No. 22 Wisconsin beats Iowa 28-9
No. 22 Wisconsin beats Iowa 28-9
Nov. 02, 2013
IOWA CITY, Iowa (AP) — Wisconsin didn't need a monster game out of Melvin Gordon to beat Iowa.
The Badgers converted a pair of second-half interceptions into touchdowns that turned a close game into an easy win over the Hawkeyes.
James White ran for 132 yards and a pair of late TDs as 22nd-ranked Wisconsin beat Iowa 28-9 on Saturday for its third straight win.
Joel Stave added two touchdown passes for the Badgers (6-2, 4-1 Big Ten), who are bowl eligible for the 12th year in a row.
"The turnovers were huge for us. I'm proud of the young men of this program for how they played," Wisconsin coach Gary Andersen said. "They kept on fighting and battling and we were fortunate to get some points out of it."
Wisconsin's Pat Muldoon intercepted Iowa backup C.J. Beathard at the Hawkeyes 25-yard line with 7:43 left, setting up an 11-yard TD run by White. Stave also found Jared Abbrederis for a 20-yard touchdown after Jake Rudock was intercepted in the third quarter.
White added a 2-yard touchdown with 1:35 left for the Badgers, who won despite a season-low 62 yards rushing from Gordon.
Not that Gordon — a former verbal commit to Iowa — minded being held under 140 yards for just the second time in eight games.
"Overall, man, we just needed this win just as a team," Gordon said.
Rudock had 109 yards passing for the Hawkeyes (5-4, 2-3) before leaving the game in the third quarter with what coach Kirk Ferentz said was a sprained left knee.
Ferentz said he thinks Rudock should be fine for next week's game at Purdue.
Iowa's offense failed to score a touchdown for the first time this season despite three trips deep into Wisconsin territory.
"If you're going to play a good team like Wisconsin, you're not going to beat them if you don't capitalize on those opportunities," Ferentz said.
In a game where field position and ball security was crucial, Iowa made its first huge mistake midway through the third quarter.
The Badgers made the Hawkeyes pay a play later.
Rudock threw a terrible ball into coverage that was picked off by Darius Hillary at the Iowa 20. Stave then found a wide-open Abbrederis for a touchdown and a 14-6 lead — Abbrederis would subsequently leave the game with a chest injury.
"I definitely think that was a momentum shift for us. It gave us a lot more energy and then for them it was the exact opposite. They kind of shut down a little bit. We thrive off of that," Hillary said.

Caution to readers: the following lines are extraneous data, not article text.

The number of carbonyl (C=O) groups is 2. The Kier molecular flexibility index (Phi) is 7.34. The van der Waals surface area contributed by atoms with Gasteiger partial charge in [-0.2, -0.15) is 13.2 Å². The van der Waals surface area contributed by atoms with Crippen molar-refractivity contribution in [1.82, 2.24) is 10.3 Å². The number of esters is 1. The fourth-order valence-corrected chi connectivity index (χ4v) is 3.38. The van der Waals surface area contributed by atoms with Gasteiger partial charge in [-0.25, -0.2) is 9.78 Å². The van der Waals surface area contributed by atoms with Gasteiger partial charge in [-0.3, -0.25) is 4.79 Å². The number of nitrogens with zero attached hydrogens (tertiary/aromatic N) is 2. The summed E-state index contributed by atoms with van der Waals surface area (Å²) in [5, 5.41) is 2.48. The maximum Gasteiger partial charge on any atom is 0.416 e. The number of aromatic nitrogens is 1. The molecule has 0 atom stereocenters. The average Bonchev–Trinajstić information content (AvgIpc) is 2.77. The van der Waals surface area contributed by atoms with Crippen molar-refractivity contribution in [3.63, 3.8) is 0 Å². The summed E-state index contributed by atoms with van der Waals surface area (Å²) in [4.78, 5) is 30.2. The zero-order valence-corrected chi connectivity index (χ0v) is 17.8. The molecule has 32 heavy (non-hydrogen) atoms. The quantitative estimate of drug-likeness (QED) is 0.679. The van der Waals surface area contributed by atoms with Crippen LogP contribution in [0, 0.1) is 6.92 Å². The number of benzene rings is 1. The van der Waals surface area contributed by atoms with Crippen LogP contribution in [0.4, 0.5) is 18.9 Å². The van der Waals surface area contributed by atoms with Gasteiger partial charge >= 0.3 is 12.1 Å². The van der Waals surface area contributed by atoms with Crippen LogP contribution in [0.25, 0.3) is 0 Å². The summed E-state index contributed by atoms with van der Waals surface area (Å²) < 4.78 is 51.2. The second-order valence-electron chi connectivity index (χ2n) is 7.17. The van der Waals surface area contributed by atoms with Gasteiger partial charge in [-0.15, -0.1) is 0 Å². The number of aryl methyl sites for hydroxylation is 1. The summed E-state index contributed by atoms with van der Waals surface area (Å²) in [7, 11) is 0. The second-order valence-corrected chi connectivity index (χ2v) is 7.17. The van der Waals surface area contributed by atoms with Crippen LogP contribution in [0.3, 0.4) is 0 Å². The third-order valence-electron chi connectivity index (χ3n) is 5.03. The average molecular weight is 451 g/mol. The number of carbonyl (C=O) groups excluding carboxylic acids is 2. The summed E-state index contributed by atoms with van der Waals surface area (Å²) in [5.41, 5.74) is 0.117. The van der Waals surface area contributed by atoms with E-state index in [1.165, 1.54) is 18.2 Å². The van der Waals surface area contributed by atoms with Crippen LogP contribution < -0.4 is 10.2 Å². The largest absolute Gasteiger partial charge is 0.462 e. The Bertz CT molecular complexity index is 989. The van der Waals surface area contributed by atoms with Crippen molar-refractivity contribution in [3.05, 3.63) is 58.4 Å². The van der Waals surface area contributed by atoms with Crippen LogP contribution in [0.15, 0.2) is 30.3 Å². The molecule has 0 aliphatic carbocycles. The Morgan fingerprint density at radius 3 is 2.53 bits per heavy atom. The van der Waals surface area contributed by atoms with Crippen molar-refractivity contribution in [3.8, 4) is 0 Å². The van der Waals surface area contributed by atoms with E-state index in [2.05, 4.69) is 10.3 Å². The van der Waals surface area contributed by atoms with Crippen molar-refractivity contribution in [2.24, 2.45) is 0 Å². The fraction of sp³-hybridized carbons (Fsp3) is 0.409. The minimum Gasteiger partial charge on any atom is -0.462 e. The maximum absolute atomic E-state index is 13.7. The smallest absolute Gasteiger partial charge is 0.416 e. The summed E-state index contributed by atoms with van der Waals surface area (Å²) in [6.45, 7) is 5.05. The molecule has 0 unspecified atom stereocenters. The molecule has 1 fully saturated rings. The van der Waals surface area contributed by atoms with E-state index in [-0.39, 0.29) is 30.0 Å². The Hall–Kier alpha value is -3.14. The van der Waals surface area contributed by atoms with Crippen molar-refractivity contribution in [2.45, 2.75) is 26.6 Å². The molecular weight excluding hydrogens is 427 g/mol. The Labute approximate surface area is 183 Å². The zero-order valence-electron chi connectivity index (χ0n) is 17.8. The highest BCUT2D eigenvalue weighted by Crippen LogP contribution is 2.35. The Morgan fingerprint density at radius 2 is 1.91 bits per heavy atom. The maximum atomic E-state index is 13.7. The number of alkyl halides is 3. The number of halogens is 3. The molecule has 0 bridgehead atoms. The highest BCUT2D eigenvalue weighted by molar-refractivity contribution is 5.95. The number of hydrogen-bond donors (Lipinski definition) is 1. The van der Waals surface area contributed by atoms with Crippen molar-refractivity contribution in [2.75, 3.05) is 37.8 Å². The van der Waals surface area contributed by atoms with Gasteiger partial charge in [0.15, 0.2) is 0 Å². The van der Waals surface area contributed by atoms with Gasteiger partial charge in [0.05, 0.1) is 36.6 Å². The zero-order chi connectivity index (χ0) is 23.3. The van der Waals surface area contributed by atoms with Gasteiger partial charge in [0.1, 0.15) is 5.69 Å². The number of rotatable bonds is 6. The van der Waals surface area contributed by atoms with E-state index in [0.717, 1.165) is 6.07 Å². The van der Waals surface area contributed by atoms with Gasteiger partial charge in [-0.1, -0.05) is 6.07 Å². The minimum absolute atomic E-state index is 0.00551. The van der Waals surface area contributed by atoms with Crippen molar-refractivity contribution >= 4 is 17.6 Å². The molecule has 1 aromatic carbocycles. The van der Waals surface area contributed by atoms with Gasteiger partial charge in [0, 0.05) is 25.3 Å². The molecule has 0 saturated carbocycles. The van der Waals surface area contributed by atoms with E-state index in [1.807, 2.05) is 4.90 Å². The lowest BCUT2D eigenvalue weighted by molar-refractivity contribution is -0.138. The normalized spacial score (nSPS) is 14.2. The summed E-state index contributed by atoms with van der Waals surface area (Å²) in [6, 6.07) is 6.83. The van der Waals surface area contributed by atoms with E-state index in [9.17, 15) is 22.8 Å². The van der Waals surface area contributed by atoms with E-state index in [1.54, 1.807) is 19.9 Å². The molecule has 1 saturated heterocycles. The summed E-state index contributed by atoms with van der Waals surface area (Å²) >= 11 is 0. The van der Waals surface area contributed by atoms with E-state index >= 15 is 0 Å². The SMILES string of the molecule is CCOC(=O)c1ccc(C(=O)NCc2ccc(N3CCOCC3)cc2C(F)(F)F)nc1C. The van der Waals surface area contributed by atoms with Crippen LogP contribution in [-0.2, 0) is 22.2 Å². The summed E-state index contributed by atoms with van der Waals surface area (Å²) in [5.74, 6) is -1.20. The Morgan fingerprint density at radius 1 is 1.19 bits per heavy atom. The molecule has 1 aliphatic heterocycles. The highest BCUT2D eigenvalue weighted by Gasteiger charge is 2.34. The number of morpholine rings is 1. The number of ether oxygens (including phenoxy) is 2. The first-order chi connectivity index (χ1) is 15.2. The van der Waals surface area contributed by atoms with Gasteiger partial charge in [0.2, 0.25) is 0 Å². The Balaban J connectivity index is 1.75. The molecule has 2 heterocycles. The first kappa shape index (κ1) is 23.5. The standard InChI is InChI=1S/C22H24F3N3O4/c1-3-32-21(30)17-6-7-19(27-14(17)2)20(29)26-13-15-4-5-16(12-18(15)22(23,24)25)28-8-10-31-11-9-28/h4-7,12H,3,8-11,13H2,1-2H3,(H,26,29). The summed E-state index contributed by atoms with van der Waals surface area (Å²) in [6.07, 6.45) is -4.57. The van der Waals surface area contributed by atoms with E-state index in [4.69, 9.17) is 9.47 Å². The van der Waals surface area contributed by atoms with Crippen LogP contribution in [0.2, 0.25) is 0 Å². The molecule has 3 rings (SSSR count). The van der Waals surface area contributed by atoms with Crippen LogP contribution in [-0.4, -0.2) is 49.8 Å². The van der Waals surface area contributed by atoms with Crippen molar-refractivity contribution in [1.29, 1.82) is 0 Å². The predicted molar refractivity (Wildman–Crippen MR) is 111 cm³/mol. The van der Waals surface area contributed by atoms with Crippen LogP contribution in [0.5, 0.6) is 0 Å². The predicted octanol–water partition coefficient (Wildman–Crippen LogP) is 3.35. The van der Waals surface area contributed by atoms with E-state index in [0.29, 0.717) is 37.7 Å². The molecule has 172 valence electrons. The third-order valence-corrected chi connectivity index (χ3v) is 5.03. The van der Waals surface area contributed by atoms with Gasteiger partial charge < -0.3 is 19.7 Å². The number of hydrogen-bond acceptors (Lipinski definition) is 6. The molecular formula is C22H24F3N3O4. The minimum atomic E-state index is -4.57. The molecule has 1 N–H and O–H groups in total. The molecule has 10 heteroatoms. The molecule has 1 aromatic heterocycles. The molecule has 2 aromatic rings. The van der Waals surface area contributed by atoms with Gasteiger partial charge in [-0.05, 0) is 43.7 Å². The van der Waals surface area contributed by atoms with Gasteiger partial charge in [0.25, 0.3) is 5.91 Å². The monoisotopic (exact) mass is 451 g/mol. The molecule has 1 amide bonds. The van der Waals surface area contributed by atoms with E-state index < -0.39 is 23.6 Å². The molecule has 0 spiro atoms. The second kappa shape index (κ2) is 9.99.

Iowa was still down 14-9 when Beathard, in the first meaningful action of his career, threw a pass that bounced off the head of one of his linemen. Muldoon caught the deflection, and White essentially clinched the game three plays later.
Beathard had 70 yards on just 4 of 16 passing.
"It's a tough situation to go into," Iowa coach Kirk Ferentz said. "We're not in desperation mode but it's a pretty tough uphill climb at that point — and playing against an excellent defense. It's a tough way to go."
Iowa couldn't get much going on the ground either, even though Wisconsin linebacker Chris Borland was held out because of a strained hamstring.
Starters Mark Weisman and Damon Bullock combined for just 21 yards rushing.
The wind and a pair of strong rush defenses were major factors as both teams struggled to move the ball early.
The Badgers erased nearly two quarters of offensive futility with one big play.
An unpressured Stave found Jacob Pedersen alone near the Iowa's 5-yard line, and Pedersen strolled into the end zone for a 44-yard TD grab and a 7-6 Wisconsin lead with 1:49 left in the first half.
It was the first time Iowa had trailed at the break all season.
The Hawkeyes certainly had their chances, though.
Iowa got inside the Badgers 12-yard line three times, but had to settle for field goals of 28, 22 and 29 yards from Mike Meyer. The Hawkeyes were held to just three points in the second half by an opportunistic Wisconsin defense.
"The turnovers played a key role in this football game. When these two teams play for years to come it's going to be just like that," Andersen said.
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